Matthew 16: Who Do You Say I Am?

“What about you?” he asked them.  “Who do you say I am?” (16:15)

This may be one of the most important questions of all time.  Maybe this is the question that all people must grapple with and answer.

For the Pharisees the answer was simple: Jesus was an ally of Beelzebub (12:24), even though all of the signs were there for them to know otherwise, Jesus says in today’s passage (16:3).

For Herod, Jesus was John the Baptist back from the dead (14:2 ;16:14).

For the masses, after two miraculous feedings, Jesus was a free meal (14:13ff; 15:29ff).

For some the disciples had talked to, Jesus was another great prophet like Elijah or Jeremiah (16:14).

For the disciples, Jesus enigmatically pushed them past the literal (16:7-12).

For Peter, Jesus was the Messiah . . . but not the right kind.  Jesus was the vanquishing savior here to whip up on the Romans, not die on one of their crosses (16:16, 22).

We grapple with the same question today.  Ask around.  Jesus is a prophet, a wise man, a great teacher, a crazed lunatic, a egomaniacal liar, a carpenter turned revolutionary, a revolutionary turned lover of Magdalene, a hippie, a homosexual, a partier, a beaten up hero in a violent bloodbath, a scapegoat for Jewish nationalism, a healer, a handsome emotionless guru, a meek milquetoast whipping boy, a misunderstood leader, a rabbi, a philosopher of love, a Republican, a Democrat, a Communist, a Capitalist, a vegetarian, a figment of Paul’s imagination, or some other permutation next week when another book, movie or YouTube video comes out.

Albert Schweitzer is famous for saying that the quest to determine who exactly Jesus was, apart from the Bible, is a futile one.  It is like looking down into a well; all we see is our own reflection looking back.  People have a tendency to mold Jesus into whatever we want him to be, and in the end he ends up looking a lot like us or at least what we would like to be.

Looking ahead to the account of the Transfiguration in the next chapter, God will weigh in on the matter:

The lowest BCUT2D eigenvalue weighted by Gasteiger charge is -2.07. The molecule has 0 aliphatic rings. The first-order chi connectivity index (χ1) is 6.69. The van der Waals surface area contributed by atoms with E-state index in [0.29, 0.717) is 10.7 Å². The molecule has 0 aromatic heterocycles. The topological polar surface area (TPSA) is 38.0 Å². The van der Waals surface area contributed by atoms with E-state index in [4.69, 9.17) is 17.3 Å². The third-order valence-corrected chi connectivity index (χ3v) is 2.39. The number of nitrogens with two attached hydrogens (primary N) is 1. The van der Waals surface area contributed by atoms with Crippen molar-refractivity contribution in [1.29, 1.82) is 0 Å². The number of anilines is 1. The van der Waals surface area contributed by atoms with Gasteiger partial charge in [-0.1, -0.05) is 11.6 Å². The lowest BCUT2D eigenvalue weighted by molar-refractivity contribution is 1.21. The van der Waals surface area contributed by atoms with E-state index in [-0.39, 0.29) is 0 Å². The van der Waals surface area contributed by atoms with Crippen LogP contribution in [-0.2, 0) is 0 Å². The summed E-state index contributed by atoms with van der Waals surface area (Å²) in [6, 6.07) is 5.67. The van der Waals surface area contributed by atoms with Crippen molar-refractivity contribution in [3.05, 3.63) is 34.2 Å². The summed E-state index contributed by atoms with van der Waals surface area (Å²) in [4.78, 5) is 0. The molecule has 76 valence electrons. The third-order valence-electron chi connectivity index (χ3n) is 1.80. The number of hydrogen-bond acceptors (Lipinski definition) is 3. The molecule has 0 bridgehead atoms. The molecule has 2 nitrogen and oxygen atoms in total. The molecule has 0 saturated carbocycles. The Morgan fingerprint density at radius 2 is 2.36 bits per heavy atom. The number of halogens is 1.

Then there came a voice out of the cloud. ‘This is my dear son,” said the voice, “and I’m delighted with him.” (17:5)

Still, the question is before us today: “Who do you say I am?”

How do we fashion Jesus after our own image today?

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Categories: Matthew | Tags: , , , , , , , , , | 4 Comments

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4 thoughts on “Matthew 16: Who Do You Say I Am?

  1. Pingback: Defining Jesus « The Daily Bible Plan

  2. pastorkaty

    Hi Jason, I’ve been trying to come up with a graphic for a message series I’m doing in the fall, and I ran across the one you have in this post. Did you design this graphic, and if so, would you mind me using it for our website and bulletins (we’re a small church)? If not, could you tell me where you found it so I can request permission to use it? Thank you!
    Katy
    Faith United Methodist Church, Austin, TX

  3. I like the interplay between Jesus and Peter. Jesus asks Peter “Who do you say I am?” Peter answers and confesses his belief that Jesus is the Messiah. Then Jesus says “And now I am going to tell you who you are, really are.”

    Something changes when we recognize Jesus for who he really is. When Jesus becomes our Lord and Savior, our belief changes us. We become a different person. Could it be that there are aspects of our identity that we do not realize until we join our souls back with its Creator?

  4. Eddy

    The same sort of thing stood out to me here. At the end of the chapter he adds to that when he says, Then Jesus went to work on his disciples. “Self-sacrifice is the way, my way, to finding yourself, your true self.” The way of Jesus is truly a life of paradox.

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